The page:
Item description for Albert Camus in New York by Herbert R. Lottman...
"If it had not actually taken place I should have been tempted, when writing a biography of Albert Camus, to invent his visit to my birthplace city" says Lottman in his foreword to Albert Camus in New York, specially published to introduce the monumental biography.
Lottman continues: "The timing of the actual event - for it did happen - is touched with irony. By then Camus was a hero in Paris, a still young and brilliant author of eminently readable yet challenging works, perhaps more widely known as editor-in-chief of Combat, a daily newspaper born of the wartime Resistance. Now, as front-page editorialist of a paper and a movement pledged to change France, Albert Camus was seen as a moral guide for the postwar.
He was also a very likeable hero, looking even younger than his years, dapper in his Humphrey Bogart raincoat (looking very much a Bogart clone, and enjoying the notion when told so). He might be spotted in the literary heart of the Left Bank, at one or another sidewalk cafe of Place Saint Germain des Prs, late evenings at a cabaret or jazz cellar. The popular press knew a good story when it saw one. The very fact that Camus had been born and grew up in far-off French Algeria , then had spent his first French years in a remote province, made his sudden appearance among the literary warhorses of the French capital more magical still.
Yet - this is the irony - he was all but unknown on foreign shoresv - our shores for example. The Stranger, his first influential novel, was to be published only during his American visit. University specialists knew something about him, and some were already great admirers, as were a handful of Francophile journalists. Still, his relative obscurity, and his total accessibility, added intensity to his brief stay - for Camus as well as for some fortunate enough to meet him then, and for us as we reach back to the past to re-create those days."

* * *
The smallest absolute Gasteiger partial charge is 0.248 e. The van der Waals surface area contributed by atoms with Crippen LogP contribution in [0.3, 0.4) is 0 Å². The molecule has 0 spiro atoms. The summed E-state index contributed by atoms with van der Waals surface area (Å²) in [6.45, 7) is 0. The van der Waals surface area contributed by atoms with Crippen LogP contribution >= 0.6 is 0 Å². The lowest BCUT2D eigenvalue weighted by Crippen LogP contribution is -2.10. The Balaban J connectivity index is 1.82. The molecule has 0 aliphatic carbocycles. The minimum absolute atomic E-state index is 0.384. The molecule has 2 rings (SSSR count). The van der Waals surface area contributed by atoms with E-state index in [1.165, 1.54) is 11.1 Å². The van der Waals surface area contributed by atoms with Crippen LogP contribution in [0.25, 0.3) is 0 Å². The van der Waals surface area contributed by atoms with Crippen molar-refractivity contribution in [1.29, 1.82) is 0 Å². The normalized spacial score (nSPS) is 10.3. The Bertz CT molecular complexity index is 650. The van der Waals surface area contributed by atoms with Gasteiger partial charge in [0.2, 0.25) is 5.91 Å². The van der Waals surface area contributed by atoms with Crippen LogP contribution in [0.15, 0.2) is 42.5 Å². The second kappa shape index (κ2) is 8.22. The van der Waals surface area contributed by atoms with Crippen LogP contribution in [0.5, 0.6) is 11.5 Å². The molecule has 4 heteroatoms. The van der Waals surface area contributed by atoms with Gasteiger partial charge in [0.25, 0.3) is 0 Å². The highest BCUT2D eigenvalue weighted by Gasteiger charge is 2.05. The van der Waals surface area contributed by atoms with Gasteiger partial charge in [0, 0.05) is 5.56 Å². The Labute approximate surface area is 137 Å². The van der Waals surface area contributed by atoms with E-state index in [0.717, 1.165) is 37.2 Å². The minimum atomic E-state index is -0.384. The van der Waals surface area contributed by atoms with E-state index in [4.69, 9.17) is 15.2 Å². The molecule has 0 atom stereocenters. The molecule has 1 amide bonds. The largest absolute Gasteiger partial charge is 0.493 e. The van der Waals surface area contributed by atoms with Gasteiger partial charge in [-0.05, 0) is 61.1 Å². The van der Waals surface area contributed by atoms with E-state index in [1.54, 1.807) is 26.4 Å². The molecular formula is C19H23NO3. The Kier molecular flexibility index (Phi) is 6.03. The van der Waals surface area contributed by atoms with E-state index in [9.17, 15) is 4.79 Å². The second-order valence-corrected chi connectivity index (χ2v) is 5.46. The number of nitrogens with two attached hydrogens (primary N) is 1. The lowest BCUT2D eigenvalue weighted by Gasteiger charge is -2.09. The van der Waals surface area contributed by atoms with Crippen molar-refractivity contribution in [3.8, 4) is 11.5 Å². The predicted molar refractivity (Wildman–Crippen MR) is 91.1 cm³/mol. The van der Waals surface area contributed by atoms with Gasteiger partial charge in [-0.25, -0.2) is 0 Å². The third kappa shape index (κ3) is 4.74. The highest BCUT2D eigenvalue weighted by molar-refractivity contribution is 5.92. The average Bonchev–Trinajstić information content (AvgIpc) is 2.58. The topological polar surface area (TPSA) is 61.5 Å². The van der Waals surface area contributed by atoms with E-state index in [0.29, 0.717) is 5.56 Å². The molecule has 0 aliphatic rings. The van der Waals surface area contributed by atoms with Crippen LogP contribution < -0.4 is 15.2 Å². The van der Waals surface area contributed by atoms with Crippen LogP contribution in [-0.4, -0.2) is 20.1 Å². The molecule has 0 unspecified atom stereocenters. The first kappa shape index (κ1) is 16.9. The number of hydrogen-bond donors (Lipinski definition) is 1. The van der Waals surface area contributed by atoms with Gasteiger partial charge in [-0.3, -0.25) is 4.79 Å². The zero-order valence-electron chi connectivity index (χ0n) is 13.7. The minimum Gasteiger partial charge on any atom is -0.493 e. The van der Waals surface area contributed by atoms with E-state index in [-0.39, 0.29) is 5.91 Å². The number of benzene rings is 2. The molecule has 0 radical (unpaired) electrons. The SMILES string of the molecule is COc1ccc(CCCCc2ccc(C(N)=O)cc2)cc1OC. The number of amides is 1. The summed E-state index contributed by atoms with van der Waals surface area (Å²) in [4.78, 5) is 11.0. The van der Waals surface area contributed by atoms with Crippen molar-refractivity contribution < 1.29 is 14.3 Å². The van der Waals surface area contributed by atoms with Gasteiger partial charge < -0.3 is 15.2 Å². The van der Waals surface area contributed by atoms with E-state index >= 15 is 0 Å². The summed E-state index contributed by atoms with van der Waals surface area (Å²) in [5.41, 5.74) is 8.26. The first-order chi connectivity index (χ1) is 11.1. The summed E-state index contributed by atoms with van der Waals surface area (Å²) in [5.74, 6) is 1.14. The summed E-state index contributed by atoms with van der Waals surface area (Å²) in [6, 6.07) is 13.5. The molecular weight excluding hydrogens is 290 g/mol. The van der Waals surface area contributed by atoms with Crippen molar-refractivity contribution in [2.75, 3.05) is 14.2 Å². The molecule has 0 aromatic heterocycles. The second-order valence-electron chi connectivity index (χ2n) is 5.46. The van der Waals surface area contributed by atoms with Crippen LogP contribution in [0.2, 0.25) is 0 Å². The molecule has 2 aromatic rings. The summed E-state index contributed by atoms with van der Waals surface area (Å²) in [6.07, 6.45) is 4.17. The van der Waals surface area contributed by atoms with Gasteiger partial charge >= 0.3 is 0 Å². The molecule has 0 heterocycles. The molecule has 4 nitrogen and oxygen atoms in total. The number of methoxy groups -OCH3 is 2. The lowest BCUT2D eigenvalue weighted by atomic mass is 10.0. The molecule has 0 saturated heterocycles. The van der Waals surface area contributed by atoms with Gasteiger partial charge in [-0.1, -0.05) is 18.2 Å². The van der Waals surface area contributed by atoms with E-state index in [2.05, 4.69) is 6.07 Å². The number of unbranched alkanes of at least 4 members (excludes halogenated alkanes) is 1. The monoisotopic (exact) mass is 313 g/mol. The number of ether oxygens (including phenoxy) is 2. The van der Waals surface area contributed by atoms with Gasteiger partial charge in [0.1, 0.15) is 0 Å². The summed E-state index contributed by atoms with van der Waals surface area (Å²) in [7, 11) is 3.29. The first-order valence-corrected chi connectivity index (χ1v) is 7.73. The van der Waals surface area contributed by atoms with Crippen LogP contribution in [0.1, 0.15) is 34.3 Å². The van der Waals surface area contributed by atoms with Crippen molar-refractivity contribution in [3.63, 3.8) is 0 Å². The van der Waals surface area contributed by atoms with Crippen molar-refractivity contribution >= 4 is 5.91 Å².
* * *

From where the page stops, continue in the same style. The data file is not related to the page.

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Reviews - What do customers think about Albert Camus in New York?
super thin, big disappointment Apr 29, 2007
The description informs the buyer that the book is 60 pages, but not that it's 60 small pages with super big type. Plus the editing is horrible -- riddled with typos.
It does however deliver a side to Camus not often seen -- the young author, somewhat scared and certainly lonely -- but still with little insight and discussion. It read more like an extended news article.
An Excellent Glimpse into the Life of a Fascinating Man Dec 22, 2000
Herbert Lottman is the most loving and I believe the most authoritative of all students of Albert Camus. This short book is a treasure for anyone who cares about Camus' literature. If you are serious about Camus, you should read this book as well as Lottman's excellent biography of Camus, which was the groundbreaking work in all Camus scholarship and remains the best Camus biography.
Lottman's work on Camus has not been as well received as one might hope, and that is a great shame. Ironically, I think his reception by Camus scholars mirrors the incivility which the French elite reserved for Camus himself. I think the treatment both men received from the literati is explained by the fact that they are both outsiders. Neither man was a French native (Camus was an Algerian of French-Spanish descent and Lottman is an American expatriate living in Paris) and neither was a professional academic (Camus was a newspaper editor, a novelist, and a man of the theater, while Lottman is a journalist). It seems that the elite are simply never willing to admit any reason to listen to an outsider, no matter how worthy that person might be. That is so at least in retrospect, anyway; I think that as time passes the elite will recognize Lottman's greatness, just as, with time, they recognized the greatness of Camus.
Anyway, this book is a touching, very readable glimpse into the life of a fascinating man, by an author who himself clearly loves Camus and has taken great pains to paint him truthfully.